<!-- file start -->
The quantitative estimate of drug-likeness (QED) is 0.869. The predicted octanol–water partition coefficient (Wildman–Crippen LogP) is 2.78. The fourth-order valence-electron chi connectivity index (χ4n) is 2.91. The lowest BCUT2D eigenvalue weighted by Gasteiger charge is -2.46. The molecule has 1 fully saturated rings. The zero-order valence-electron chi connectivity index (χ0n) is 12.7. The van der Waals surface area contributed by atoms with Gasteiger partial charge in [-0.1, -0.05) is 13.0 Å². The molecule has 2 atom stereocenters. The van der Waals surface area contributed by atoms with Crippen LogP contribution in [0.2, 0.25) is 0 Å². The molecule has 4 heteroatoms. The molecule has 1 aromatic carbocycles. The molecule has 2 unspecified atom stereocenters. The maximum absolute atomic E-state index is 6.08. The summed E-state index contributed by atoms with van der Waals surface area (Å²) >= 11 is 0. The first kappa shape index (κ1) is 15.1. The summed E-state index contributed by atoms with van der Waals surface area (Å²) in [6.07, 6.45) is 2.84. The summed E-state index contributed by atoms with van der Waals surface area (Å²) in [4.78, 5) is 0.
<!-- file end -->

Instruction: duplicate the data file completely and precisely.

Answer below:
The quantitative estimate of drug-likeness (QED) is 0.869. The predicted octanol–water partition coefficient (Wildman–Crippen LogP) is 2.78. The fourth-order valence-electron chi connectivity index (χ4n) is 2.91. The lowest BCUT2D eigenvalue weighted by Gasteiger charge is -2.46. The molecule has 1 fully saturated rings. The zero-order valence-electron chi connectivity index (χ0n) is 12.7. The van der Waals surface area contributed by atoms with Gasteiger partial charge in [-0.1, -0.05) is 13.0 Å². The molecule has 2 atom stereocenters. The van der Waals surface area contributed by atoms with Crippen LogP contribution in [0.2, 0.25) is 0 Å². The molecule has 4 heteroatoms. The molecule has 1 aromatic carbocycles. The molecule has 2 unspecified atom stereocenters. The maximum absolute atomic E-state index is 6.08. The summed E-state index contributed by atoms with van der Waals surface area (Å²) >= 11 is 0. The first kappa shape index (κ1) is 15.1. The summed E-state index contributed by atoms with van der Waals surface area (Å²) in [6.07, 6.45) is 2.84. The summed E-state index contributed by atoms with van der Waals surface area (Å²) in [4.78, 5) is 0.